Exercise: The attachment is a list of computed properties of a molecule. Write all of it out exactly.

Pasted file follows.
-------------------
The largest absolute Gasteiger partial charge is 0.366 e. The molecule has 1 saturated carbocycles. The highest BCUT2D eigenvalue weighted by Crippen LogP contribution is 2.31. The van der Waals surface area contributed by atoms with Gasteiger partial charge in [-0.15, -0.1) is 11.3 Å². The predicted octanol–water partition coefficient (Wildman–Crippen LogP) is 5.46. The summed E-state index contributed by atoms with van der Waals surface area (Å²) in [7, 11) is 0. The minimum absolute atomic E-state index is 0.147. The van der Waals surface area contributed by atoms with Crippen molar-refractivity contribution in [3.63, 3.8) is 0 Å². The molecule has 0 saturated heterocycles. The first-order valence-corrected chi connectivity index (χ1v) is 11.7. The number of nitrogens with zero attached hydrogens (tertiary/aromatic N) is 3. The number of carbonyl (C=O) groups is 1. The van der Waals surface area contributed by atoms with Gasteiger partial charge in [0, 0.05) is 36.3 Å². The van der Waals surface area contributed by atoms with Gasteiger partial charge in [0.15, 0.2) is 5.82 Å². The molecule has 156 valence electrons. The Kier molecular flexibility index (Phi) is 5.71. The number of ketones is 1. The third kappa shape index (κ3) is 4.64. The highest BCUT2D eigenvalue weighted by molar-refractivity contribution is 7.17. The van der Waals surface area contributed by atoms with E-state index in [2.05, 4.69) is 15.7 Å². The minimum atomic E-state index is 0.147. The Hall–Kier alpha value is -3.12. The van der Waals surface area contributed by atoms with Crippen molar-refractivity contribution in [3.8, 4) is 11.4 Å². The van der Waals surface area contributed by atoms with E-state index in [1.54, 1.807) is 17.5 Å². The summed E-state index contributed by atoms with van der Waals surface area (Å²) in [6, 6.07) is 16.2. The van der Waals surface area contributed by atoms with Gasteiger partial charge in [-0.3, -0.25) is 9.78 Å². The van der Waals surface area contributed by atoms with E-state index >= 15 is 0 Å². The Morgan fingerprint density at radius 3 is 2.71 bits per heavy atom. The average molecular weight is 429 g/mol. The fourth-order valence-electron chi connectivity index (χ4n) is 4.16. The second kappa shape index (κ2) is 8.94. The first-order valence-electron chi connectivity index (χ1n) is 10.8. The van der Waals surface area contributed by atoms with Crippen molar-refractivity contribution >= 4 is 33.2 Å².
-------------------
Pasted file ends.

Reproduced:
The largest absolute Gasteiger partial charge is 0.366 e. The molecule has 1 saturated carbocycles. The highest BCUT2D eigenvalue weighted by Crippen LogP contribution is 2.31. The van der Waals surface area contributed by atoms with Gasteiger partial charge in [-0.15, -0.1) is 11.3 Å². The predicted octanol–water partition coefficient (Wildman–Crippen LogP) is 5.46. The summed E-state index contributed by atoms with van der Waals surface area (Å²) in [7, 11) is 0. The minimum absolute atomic E-state index is 0.147. The van der Waals surface area contributed by atoms with Crippen molar-refractivity contribution in [3.63, 3.8) is 0 Å². The molecule has 0 saturated heterocycles. The first-order valence-corrected chi connectivity index (χ1v) is 11.7. The number of nitrogens with zero attached hydrogens (tertiary/aromatic N) is 3. The number of carbonyl (C=O) groups is 1. The van der Waals surface area contributed by atoms with Gasteiger partial charge in [0, 0.05) is 36.3 Å². The van der Waals surface area contributed by atoms with Gasteiger partial charge in [0.15, 0.2) is 5.82 Å². The molecule has 156 valence electrons. The Kier molecular flexibility index (Phi) is 5.71. The number of ketones is 1. The third kappa shape index (κ3) is 4.64. The highest BCUT2D eigenvalue weighted by molar-refractivity contribution is 7.17. The van der Waals surface area contributed by atoms with E-state index in [2.05, 4.69) is 15.7 Å². The minimum atomic E-state index is 0.147. The Hall–Kier alpha value is -3.12. The van der Waals surface area contributed by atoms with Crippen molar-refractivity contribution in [3.8, 4) is 11.4 Å². The van der Waals surface area contributed by atoms with E-state index in [1.54, 1.807) is 17.5 Å². The summed E-state index contributed by atoms with van der Waals surface area (Å²) in [6, 6.07) is 16.2. The van der Waals surface area contributed by atoms with Gasteiger partial charge in [-0.3, -0.25) is 9.78 Å². The van der Waals surface area contributed by atoms with E-state index >= 15 is 0 Å². The Morgan fingerprint density at radius 3 is 2.71 bits per heavy atom. The average molecular weight is 429 g/mol. The fourth-order valence-electron chi connectivity index (χ4n) is 4.16. The second kappa shape index (κ2) is 8.94. The first-order valence-electron chi connectivity index (χ1n) is 10.8. The van der Waals surface area contributed by atoms with Crippen molar-refractivity contribution >= 4 is 33.2 Å².